Restaurant Owner Uses His Own Advertising Money To Promote Competitors

Everyone needs a little help sometimes, after all, we are not meant to go through life alone.

Galatians 6:2 “Carry each other’s burdens, and in this way you will fulfill the law of Christ.”


A Wisconsin restaurant owner did exactly that when he used $2,000 of his own money to help local restaurants that are struggling due to the pandemic.

Adolfo Melendez, owner of Tex-Mex restaurant El Mezcal in Stevens Point, purchased more than $2,000 in gift cards to restaurants in his community to raffle off to his customers.

“If you help one person and another person helps another, that will help a lot,” he said. More than 110,000 restaurants across the country have closed temporarily or forever since Dec 1, 2020, because of the pandemic.

“There’s probably 35% of the restaurants that keep struggling a lot here,” Melendez said. He was inspired to do so after a local realtor company helped his restaurant at the beginning of the pandemic.

“They did something where people voted for their favorite restaurant and I got second place so they bought $300 in gift cards from me,” he said. “Right after that, I was like I’ll probably do something similar.”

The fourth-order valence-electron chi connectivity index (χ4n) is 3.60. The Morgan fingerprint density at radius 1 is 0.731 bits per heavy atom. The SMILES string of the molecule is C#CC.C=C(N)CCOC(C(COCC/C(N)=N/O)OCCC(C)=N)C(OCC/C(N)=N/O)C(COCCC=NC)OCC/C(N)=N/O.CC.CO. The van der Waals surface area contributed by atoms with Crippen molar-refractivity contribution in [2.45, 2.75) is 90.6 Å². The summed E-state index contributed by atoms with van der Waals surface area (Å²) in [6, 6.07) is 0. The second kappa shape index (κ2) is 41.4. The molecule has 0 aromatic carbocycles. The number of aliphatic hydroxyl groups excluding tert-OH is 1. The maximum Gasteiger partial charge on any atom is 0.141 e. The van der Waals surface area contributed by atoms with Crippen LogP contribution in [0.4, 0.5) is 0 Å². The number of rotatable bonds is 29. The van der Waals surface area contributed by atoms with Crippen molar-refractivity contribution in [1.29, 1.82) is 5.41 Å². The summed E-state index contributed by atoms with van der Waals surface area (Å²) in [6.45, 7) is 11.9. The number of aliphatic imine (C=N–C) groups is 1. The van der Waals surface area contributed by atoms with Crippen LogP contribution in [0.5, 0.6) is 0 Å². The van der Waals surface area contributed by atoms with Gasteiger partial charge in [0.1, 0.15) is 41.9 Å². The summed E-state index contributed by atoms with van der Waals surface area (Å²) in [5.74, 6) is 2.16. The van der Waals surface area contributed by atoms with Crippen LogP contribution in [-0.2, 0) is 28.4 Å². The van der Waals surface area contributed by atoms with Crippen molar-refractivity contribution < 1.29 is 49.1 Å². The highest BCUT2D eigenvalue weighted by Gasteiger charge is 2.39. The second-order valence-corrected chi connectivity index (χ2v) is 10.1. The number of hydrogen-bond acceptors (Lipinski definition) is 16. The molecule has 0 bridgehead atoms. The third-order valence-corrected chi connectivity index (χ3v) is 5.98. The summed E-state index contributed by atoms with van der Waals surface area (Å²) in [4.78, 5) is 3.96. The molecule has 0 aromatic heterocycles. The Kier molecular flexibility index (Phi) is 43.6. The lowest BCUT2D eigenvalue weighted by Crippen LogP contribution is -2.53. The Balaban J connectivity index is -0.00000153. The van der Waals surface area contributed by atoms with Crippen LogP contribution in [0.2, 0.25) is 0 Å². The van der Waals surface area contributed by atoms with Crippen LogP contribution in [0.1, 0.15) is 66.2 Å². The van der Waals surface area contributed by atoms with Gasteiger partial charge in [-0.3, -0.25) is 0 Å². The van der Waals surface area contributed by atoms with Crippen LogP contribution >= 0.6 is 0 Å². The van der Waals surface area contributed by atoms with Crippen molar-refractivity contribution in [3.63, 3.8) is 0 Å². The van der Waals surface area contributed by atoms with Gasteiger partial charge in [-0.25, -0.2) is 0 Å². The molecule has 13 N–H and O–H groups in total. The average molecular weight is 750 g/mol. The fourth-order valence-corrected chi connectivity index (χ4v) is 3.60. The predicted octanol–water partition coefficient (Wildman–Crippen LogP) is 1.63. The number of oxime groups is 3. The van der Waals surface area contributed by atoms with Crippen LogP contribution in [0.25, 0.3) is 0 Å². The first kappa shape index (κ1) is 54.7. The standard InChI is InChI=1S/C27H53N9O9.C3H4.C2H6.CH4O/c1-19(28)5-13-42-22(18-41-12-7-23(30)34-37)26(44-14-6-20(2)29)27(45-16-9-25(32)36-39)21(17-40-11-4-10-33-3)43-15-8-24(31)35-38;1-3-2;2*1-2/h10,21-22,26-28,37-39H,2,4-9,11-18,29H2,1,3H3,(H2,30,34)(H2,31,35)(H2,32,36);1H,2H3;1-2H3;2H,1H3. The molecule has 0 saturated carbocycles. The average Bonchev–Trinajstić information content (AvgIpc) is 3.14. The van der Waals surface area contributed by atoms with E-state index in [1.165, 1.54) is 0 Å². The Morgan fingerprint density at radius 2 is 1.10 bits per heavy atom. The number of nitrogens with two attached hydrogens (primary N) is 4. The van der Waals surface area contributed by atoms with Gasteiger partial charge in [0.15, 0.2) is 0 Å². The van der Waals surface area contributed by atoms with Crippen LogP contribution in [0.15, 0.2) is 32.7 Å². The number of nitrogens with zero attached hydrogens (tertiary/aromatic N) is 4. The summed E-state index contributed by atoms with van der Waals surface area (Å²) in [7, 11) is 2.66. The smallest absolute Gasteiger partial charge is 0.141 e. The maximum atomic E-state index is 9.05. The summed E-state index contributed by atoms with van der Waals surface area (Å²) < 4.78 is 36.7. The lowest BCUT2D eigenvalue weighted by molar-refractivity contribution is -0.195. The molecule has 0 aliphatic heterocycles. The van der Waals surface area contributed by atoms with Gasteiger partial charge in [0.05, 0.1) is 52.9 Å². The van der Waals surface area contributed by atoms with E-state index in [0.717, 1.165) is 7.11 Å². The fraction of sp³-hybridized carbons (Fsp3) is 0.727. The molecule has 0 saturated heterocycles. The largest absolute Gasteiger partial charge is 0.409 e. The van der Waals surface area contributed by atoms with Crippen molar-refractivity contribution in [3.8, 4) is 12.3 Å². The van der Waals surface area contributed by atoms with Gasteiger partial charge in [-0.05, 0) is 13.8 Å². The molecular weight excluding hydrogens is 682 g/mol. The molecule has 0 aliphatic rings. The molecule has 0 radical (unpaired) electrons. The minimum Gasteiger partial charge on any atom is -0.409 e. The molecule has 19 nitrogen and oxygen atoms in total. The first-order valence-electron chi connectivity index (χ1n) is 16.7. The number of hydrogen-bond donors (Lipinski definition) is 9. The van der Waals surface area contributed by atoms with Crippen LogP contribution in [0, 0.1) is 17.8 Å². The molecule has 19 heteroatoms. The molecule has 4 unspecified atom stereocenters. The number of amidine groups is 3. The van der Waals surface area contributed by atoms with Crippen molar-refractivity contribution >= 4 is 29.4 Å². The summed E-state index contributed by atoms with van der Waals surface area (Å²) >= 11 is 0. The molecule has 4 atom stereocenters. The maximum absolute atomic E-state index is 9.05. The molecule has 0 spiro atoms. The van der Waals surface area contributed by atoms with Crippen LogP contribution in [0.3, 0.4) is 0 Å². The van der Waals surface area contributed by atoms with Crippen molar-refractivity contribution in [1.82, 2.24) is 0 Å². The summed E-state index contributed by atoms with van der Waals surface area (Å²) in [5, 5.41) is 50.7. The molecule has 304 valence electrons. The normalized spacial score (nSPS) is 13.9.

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Posted by El Mezcal Restaurant Stevens Point on Wednesday, 27 January 2021

If life has given you blessings, then you should share those with your community. Sharing blessings might be as simple speaking with someone or lending emotional support to a person going through a tough time.

Since the end of last year, he bought gift cards from local restaurants in his community and raffled them off to customers on his restaurant’s Facebook page. Winners received a $20 gift card to a local restaurant.

The restaurants were thankful for Melendez’s generosity, and understand that surviving the pandemic means working together. “In these Covid times, it’s very important to eat local, small mom and pop shops,” Pete Ananiadis of Olympia Family Restaurant said. “He understands that, and for all of us right now it’s a tough time.”

For Melendez, it is important to help keep small businesses open during the pandemic because they are the staples of the community, “That’s part of what keeps us alive,” he said. “You can go to Applebee’s, or you can go to Pizza Hut but it ain’t the same like when you go to this little diner or pizza joint.”

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